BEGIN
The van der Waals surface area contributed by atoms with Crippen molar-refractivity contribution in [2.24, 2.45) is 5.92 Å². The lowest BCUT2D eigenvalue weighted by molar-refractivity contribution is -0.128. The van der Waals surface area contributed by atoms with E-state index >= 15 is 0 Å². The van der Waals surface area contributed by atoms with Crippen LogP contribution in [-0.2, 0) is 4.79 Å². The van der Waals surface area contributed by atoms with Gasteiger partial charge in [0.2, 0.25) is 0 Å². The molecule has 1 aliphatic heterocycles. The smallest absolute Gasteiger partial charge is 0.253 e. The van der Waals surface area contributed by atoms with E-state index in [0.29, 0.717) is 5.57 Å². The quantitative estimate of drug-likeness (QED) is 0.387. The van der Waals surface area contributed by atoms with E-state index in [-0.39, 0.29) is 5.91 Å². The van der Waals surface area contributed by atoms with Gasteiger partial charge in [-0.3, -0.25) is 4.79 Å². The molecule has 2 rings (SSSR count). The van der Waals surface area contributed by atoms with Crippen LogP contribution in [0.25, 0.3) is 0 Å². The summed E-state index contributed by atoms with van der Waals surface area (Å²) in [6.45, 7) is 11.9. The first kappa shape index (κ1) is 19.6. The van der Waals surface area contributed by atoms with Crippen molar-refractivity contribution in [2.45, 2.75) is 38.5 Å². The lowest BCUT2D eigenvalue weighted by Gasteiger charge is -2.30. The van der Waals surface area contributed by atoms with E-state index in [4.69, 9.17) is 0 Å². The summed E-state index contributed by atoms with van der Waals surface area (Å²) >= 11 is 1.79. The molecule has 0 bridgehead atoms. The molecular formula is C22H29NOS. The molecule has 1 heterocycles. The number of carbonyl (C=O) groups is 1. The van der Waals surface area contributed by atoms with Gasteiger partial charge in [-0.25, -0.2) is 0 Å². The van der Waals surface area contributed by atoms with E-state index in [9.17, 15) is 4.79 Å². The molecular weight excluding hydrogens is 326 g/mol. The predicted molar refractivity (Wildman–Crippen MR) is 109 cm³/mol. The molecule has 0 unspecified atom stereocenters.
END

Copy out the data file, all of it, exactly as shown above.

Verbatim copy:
The van der Waals surface area contributed by atoms with Crippen molar-refractivity contribution in [2.24, 2.45) is 5.92 Å². The lowest BCUT2D eigenvalue weighted by molar-refractivity contribution is -0.128. The van der Waals surface area contributed by atoms with E-state index >= 15 is 0 Å². The van der Waals surface area contributed by atoms with Crippen LogP contribution in [-0.2, 0) is 4.79 Å². The van der Waals surface area contributed by atoms with Gasteiger partial charge in [0.2, 0.25) is 0 Å². The molecule has 1 aliphatic heterocycles. The smallest absolute Gasteiger partial charge is 0.253 e. The van der Waals surface area contributed by atoms with E-state index in [0.29, 0.717) is 5.57 Å². The quantitative estimate of drug-likeness (QED) is 0.387. The van der Waals surface area contributed by atoms with E-state index in [-0.39, 0.29) is 5.91 Å². The van der Waals surface area contributed by atoms with Gasteiger partial charge in [-0.3, -0.25) is 4.79 Å². The molecule has 2 rings (SSSR count). The van der Waals surface area contributed by atoms with Crippen LogP contribution in [0.25, 0.3) is 0 Å². The summed E-state index contributed by atoms with van der Waals surface area (Å²) in [6.45, 7) is 11.9. The first kappa shape index (κ1) is 19.6. The van der Waals surface area contributed by atoms with Crippen molar-refractivity contribution in [2.45, 2.75) is 38.5 Å². The lowest BCUT2D eigenvalue weighted by Gasteiger charge is -2.30. The van der Waals surface area contributed by atoms with E-state index in [4.69, 9.17) is 0 Å². The summed E-state index contributed by atoms with van der Waals surface area (Å²) >= 11 is 1.79. The molecule has 0 bridgehead atoms. The molecular formula is C22H29NOS. The molecule has 1 heterocycles. The number of carbonyl (C=O) groups is 1. The van der Waals surface area contributed by atoms with Gasteiger partial charge in [-0.25, -0.2) is 0 Å². The van der Waals surface area contributed by atoms with E-state index in [9.17, 15) is 4.79 Å². The molecular weight excluding hydrogens is 326 g/mol. The predicted molar refractivity (Wildman–Crippen MR) is 109 cm³/mol. The molecule has 0 unspecified atom stereocenters.